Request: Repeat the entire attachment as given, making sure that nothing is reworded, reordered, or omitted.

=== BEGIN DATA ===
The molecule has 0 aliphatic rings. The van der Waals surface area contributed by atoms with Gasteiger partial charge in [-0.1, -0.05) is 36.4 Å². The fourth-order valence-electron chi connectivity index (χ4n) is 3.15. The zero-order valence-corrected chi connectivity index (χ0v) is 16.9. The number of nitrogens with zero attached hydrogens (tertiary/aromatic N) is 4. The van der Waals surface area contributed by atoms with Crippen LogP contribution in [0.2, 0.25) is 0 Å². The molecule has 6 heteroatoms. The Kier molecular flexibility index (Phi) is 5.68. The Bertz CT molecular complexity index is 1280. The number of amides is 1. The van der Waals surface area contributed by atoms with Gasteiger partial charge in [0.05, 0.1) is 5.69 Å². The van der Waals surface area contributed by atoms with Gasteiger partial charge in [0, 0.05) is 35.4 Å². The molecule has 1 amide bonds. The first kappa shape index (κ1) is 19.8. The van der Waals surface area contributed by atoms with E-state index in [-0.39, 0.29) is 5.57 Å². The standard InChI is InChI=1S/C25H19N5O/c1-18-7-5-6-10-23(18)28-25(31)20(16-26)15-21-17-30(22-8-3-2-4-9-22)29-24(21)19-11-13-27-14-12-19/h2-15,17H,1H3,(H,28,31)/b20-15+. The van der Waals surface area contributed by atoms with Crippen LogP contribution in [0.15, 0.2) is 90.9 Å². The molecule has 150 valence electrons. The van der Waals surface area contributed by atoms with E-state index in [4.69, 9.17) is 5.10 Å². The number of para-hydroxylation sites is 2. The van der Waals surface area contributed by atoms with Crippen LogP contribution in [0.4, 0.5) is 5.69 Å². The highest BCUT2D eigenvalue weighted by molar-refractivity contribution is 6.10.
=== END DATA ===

The molecule has 0 aliphatic rings. The van der Waals surface area contributed by atoms with Gasteiger partial charge in [-0.1, -0.05) is 36.4 Å². The fourth-order valence-electron chi connectivity index (χ4n) is 3.15. The zero-order valence-corrected chi connectivity index (χ0v) is 16.9. The number of nitrogens with zero attached hydrogens (tertiary/aromatic N) is 4. The van der Waals surface area contributed by atoms with Crippen LogP contribution in [0.2, 0.25) is 0 Å². The molecule has 6 heteroatoms. The Kier molecular flexibility index (Phi) is 5.68. The Bertz CT molecular complexity index is 1280. The number of amides is 1. The van der Waals surface area contributed by atoms with Gasteiger partial charge in [0.05, 0.1) is 5.69 Å². The van der Waals surface area contributed by atoms with Gasteiger partial charge in [0, 0.05) is 35.4 Å². The molecule has 1 amide bonds. The first kappa shape index (κ1) is 19.8. The van der Waals surface area contributed by atoms with E-state index in [-0.39, 0.29) is 5.57 Å². The standard InChI is InChI=1S/C25H19N5O/c1-18-7-5-6-10-23(18)28-25(31)20(16-26)15-21-17-30(22-8-3-2-4-9-22)29-24(21)19-11-13-27-14-12-19/h2-15,17H,1H3,(H,28,31)/b20-15+. The van der Waals surface area contributed by atoms with Crippen LogP contribution in [0.15, 0.2) is 90.9 Å². The molecule has 150 valence electrons. The van der Waals surface area contributed by atoms with E-state index in [4.69, 9.17) is 5.10 Å². The number of para-hydroxylation sites is 2. The van der Waals surface area contributed by atoms with Crippen LogP contribution in [0.4, 0.5) is 5.69 Å². The highest BCUT2D eigenvalue weighted by molar-refractivity contribution is 6.10.